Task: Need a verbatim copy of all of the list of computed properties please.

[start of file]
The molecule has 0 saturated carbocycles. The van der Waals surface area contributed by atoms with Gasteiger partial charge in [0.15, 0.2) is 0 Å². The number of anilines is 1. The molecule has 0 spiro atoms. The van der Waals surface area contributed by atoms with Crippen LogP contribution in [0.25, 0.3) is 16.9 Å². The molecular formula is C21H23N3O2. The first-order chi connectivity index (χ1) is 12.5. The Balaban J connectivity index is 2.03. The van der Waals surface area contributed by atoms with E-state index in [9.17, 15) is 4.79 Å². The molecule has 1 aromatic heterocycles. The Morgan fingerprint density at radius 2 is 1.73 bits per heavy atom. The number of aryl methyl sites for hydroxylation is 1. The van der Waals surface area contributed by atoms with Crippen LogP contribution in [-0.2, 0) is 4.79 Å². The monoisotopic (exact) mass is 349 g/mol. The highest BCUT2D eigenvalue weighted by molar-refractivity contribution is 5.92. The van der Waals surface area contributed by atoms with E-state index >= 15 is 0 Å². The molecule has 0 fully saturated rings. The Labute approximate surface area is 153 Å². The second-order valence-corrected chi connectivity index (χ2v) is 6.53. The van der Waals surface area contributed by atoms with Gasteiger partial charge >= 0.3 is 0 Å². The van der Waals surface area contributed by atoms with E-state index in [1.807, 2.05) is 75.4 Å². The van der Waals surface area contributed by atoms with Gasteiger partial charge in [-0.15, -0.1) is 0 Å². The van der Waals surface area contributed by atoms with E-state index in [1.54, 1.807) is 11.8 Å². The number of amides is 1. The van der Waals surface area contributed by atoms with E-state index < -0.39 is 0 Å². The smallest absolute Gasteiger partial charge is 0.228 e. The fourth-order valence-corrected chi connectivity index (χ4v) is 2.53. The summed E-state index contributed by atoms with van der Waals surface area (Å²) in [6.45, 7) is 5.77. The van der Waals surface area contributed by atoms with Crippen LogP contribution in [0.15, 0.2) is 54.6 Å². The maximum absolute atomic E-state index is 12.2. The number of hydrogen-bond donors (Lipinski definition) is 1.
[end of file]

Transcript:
The molecule has 0 saturated carbocycles. The van der Waals surface area contributed by atoms with Gasteiger partial charge in [0.15, 0.2) is 0 Å². The number of anilines is 1. The molecule has 0 spiro atoms. The van der Waals surface area contributed by atoms with Crippen LogP contribution in [0.25, 0.3) is 16.9 Å². The molecular formula is C21H23N3O2. The first-order chi connectivity index (χ1) is 12.5. The Balaban J connectivity index is 2.03. The van der Waals surface area contributed by atoms with E-state index in [9.17, 15) is 4.79 Å². The molecule has 1 aromatic heterocycles. The Morgan fingerprint density at radius 2 is 1.73 bits per heavy atom. The number of aryl methyl sites for hydroxylation is 1. The van der Waals surface area contributed by atoms with Crippen LogP contribution in [-0.2, 0) is 4.79 Å². The monoisotopic (exact) mass is 349 g/mol. The highest BCUT2D eigenvalue weighted by molar-refractivity contribution is 5.92. The van der Waals surface area contributed by atoms with E-state index >= 15 is 0 Å². The molecule has 0 fully saturated rings. The Labute approximate surface area is 153 Å². The second-order valence-corrected chi connectivity index (χ2v) is 6.53. The van der Waals surface area contributed by atoms with Gasteiger partial charge >= 0.3 is 0 Å². The van der Waals surface area contributed by atoms with E-state index in [1.807, 2.05) is 75.4 Å². The van der Waals surface area contributed by atoms with Gasteiger partial charge in [-0.15, -0.1) is 0 Å². The van der Waals surface area contributed by atoms with E-state index in [1.54, 1.807) is 11.8 Å². The number of amides is 1. The van der Waals surface area contributed by atoms with E-state index < -0.39 is 0 Å². The smallest absolute Gasteiger partial charge is 0.228 e. The fourth-order valence-corrected chi connectivity index (χ4v) is 2.53. The summed E-state index contributed by atoms with van der Waals surface area (Å²) in [6.45, 7) is 5.77. The van der Waals surface area contributed by atoms with Crippen LogP contribution in [0.15, 0.2) is 54.6 Å². The maximum absolute atomic E-state index is 12.2. The number of hydrogen-bond donors (Lipinski definition) is 1.